For compatibility with 8-bit and 7-bit environments, Unicode can also be encoded as UTF-8 and UTF-7, respectively. While Unicode-enabled functions in Windows use UTF-16, it is also possible to work with data encoded in UTF-8 or UTF-7, which are supported in Windows as multibyte character set code pages.

New Windows applications should use UTF-16 as their internal data representation. Windows also provides extensive support for code pages, and mixed use in the same application is possible. Even new Unicode-based applications sometimes have to work with code pages. Reasons for this are discussed in Code Pages.

An application can use the MultiByteToWideChar and WideCharToMultiByte functions to convert between strings based on code pages and Unicode strings. Although their names refer to "MultiByte", these functions work equally well with single-byte character set (SBCS), double-byte character set (DBCS), and multibyte character set (MBCS) code pages.

Typically, a Windows application should use UTF-16 internally, converting only as part of a "thin layer" over the interface that must use another format. This technique defends against loss and corruption of data. Each code page supports different characters, but none of them supports the full spectrum of characters provided by Unicode. Most of the code pages support different subsets, differently encoded. The code pages for UTF-8 and UTF-7 are an exception, since they support the complete Unicode character set, and conversion between these encodings and UTF-16 is lossless.

Data converted directly from the encoding used by one code page to the encoding used by another is subject to corruption, because the same data value on different code pages can encode a different character. Even when your application is converting as close to the interface as possible, you should think carefully about the range of data to handle.

Data converted from Unicode to a code page is subject to data loss, because a given code page might not be able to represent every character used in that particular Unicode data. Therefore, note that WideCharToMultiByte might lose some data if the target code page cannot represent all of the characters in the Unicode string.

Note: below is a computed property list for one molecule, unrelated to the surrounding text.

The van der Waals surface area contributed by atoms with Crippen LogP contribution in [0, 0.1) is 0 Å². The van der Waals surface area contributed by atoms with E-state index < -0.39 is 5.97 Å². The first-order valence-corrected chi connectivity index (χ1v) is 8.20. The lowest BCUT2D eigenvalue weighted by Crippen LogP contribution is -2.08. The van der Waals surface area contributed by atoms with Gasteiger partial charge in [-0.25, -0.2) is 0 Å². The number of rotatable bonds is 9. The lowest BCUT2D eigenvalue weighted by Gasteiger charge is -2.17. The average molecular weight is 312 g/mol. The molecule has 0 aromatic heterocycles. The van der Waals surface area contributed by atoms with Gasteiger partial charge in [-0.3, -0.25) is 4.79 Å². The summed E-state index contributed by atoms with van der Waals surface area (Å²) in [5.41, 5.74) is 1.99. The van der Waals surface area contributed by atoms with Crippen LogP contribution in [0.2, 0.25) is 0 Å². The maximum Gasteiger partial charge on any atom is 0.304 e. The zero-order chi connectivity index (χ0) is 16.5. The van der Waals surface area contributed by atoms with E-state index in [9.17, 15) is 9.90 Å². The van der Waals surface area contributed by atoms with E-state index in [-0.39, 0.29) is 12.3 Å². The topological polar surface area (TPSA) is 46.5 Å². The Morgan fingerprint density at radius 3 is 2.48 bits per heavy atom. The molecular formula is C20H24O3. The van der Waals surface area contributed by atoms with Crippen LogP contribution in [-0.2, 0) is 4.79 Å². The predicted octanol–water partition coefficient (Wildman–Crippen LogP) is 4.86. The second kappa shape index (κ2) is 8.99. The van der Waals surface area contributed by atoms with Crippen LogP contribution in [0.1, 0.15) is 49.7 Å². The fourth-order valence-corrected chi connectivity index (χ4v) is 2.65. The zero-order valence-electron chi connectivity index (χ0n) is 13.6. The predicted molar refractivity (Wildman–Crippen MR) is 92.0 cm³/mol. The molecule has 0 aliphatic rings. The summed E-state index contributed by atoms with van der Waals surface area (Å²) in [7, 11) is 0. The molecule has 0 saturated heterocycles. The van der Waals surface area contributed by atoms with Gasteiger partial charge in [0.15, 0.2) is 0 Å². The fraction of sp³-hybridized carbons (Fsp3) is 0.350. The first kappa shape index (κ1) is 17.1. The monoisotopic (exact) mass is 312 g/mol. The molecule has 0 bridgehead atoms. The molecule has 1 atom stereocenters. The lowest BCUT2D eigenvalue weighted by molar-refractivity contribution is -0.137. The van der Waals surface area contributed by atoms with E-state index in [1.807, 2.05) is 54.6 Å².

When modernizing code page-based legacy applications to use Unicode, you can use generic functions and the TEXT macro to maintain a single set of sources from which to compile two versions of your application. One version supports Unicode and the other one works with Windows code pages. Using this mechanism, you can convert even very large applications from Windows code pages to Unicode while maintaining application sources that can be compiled, built, and tested at all phases of the conversion. For more information, see Conventions for Function Prototypes.

Unicode characters and strings use data types that are distinct from those for code page-based characters and strings. Along with a series of macros and naming conventions, this distinction minimizes the chance of accidentally mixing the two types of character data. It facilitates compiler type checking to ensure that only Unicode parameter values are used with functions expecting Unicode strings.

Related topics

Character Sets
Sorting
Surrogates and Supplementary Characters
Using Unicode Normalization to Represent Strings